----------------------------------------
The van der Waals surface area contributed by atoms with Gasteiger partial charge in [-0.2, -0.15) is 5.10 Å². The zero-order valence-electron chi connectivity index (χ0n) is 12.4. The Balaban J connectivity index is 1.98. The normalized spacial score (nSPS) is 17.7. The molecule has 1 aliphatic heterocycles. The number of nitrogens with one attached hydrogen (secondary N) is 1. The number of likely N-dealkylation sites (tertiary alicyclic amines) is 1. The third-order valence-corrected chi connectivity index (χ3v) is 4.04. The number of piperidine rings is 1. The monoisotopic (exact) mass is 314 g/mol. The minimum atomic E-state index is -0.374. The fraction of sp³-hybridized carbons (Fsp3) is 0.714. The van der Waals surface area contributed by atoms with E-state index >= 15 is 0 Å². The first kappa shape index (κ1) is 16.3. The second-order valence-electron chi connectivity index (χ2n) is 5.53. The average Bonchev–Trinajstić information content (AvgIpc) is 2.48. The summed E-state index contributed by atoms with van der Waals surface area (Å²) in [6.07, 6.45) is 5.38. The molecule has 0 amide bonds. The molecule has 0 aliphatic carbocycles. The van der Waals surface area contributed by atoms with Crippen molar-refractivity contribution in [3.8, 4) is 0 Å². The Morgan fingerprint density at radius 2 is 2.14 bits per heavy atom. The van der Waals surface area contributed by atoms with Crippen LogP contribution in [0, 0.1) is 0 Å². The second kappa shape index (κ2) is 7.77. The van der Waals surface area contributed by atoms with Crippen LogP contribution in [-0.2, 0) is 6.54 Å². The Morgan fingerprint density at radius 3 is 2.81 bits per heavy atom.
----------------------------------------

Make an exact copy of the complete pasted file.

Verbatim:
The van der Waals surface area contributed by atoms with Gasteiger partial charge in [-0.2, -0.15) is 5.10 Å². The zero-order valence-electron chi connectivity index (χ0n) is 12.4. The Balaban J connectivity index is 1.98. The normalized spacial score (nSPS) is 17.7. The molecule has 1 aliphatic heterocycles. The number of nitrogens with one attached hydrogen (secondary N) is 1. The number of likely N-dealkylation sites (tertiary alicyclic amines) is 1. The third-order valence-corrected chi connectivity index (χ3v) is 4.04. The number of piperidine rings is 1. The monoisotopic (exact) mass is 314 g/mol. The minimum atomic E-state index is -0.374. The fraction of sp³-hybridized carbons (Fsp3) is 0.714. The van der Waals surface area contributed by atoms with E-state index >= 15 is 0 Å². The first kappa shape index (κ1) is 16.3. The second-order valence-electron chi connectivity index (χ2n) is 5.53. The average Bonchev–Trinajstić information content (AvgIpc) is 2.48. The summed E-state index contributed by atoms with van der Waals surface area (Å²) in [6.07, 6.45) is 5.38. The molecule has 0 amide bonds. The molecule has 0 aliphatic carbocycles. The van der Waals surface area contributed by atoms with Crippen molar-refractivity contribution in [3.8, 4) is 0 Å². The Morgan fingerprint density at radius 2 is 2.14 bits per heavy atom. The van der Waals surface area contributed by atoms with Crippen LogP contribution in [0, 0.1) is 0 Å². The second kappa shape index (κ2) is 7.77. The van der Waals surface area contributed by atoms with Crippen LogP contribution in [-0.2, 0) is 6.54 Å². The Morgan fingerprint density at radius 3 is 2.81 bits per heavy atom.